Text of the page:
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From the LSOR related author: This is my first posting on this forum and hope you will excuse any errors in procedure I maybe committing. After learning of the posted discussions about the purpose of the capacitors connected in parallel with the LEDs used in my block signal face plate article ( 2017 Mar/Apr issue of Live Steam and Outdoor Railroading ) "Iconic Railroad Fixture Gets a Redo", I thought I would help clarify their usage. The face plate circuitry is connected to a controller circuit board via a dedicated underground cable run. The LEDs are switched by an IC on the controller board which has multiple open collector style outputs with active LOW states. The capacitors in question are indeed "overkill" and rarely used in most applications, however in this instance I added them to simply serve as another level to dampen or suppress any potential RF or EMI radiated energy from nearby cell towers and multi use transmitters that could to cause the LEDs to flicker from the cable runs which in turn act like antennas thanks to the floating or "open" inactive state of the IC outputs. There is a negligible benefit of transient protection with the capacitors. During daylight ops the flickering should not be noticeable, however when night running occurs and keeping in mind the high optical magnification of the semi-spherical lens, there would be an increased possibility for some LED flickering to be seen near the front of the face plate. This flickering would be somewhat awkward at night especially when the signal system is off. I hope my explanation here has satisfied all on this subject and sincerely appreciated the attention it has drawn, THANKS to those members that posted about these capacitors. - Dan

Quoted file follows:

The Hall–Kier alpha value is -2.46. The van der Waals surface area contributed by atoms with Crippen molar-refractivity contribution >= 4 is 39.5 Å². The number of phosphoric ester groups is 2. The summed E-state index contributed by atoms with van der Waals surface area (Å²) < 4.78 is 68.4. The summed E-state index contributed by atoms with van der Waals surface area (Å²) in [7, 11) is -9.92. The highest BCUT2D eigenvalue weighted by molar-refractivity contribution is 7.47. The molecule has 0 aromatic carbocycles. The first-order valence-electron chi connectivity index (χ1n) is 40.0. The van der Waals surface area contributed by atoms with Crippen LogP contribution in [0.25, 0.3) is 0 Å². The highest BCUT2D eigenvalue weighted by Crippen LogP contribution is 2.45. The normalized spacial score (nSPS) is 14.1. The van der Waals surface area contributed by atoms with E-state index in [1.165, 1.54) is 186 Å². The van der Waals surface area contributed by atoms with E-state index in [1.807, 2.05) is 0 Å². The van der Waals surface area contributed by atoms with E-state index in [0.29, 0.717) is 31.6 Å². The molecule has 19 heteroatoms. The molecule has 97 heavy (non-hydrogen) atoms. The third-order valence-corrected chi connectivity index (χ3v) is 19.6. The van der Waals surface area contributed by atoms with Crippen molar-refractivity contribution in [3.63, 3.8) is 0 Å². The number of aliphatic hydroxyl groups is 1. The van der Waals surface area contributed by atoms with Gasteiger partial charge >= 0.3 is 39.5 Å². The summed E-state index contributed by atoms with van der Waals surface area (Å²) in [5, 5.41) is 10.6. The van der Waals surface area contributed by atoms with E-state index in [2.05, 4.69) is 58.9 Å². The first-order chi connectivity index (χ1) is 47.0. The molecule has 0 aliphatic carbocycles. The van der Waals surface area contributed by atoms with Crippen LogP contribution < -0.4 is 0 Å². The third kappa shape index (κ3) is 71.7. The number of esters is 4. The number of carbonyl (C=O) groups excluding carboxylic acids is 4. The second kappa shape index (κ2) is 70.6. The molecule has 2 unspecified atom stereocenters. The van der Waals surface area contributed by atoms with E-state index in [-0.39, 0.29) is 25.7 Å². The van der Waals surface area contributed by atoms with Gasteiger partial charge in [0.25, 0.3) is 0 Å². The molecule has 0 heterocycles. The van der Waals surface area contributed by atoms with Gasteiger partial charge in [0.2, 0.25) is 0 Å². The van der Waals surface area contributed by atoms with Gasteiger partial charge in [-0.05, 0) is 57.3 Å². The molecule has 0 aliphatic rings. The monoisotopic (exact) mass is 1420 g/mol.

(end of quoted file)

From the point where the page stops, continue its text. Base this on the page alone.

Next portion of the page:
What was your source for the lenses you describe in your article?
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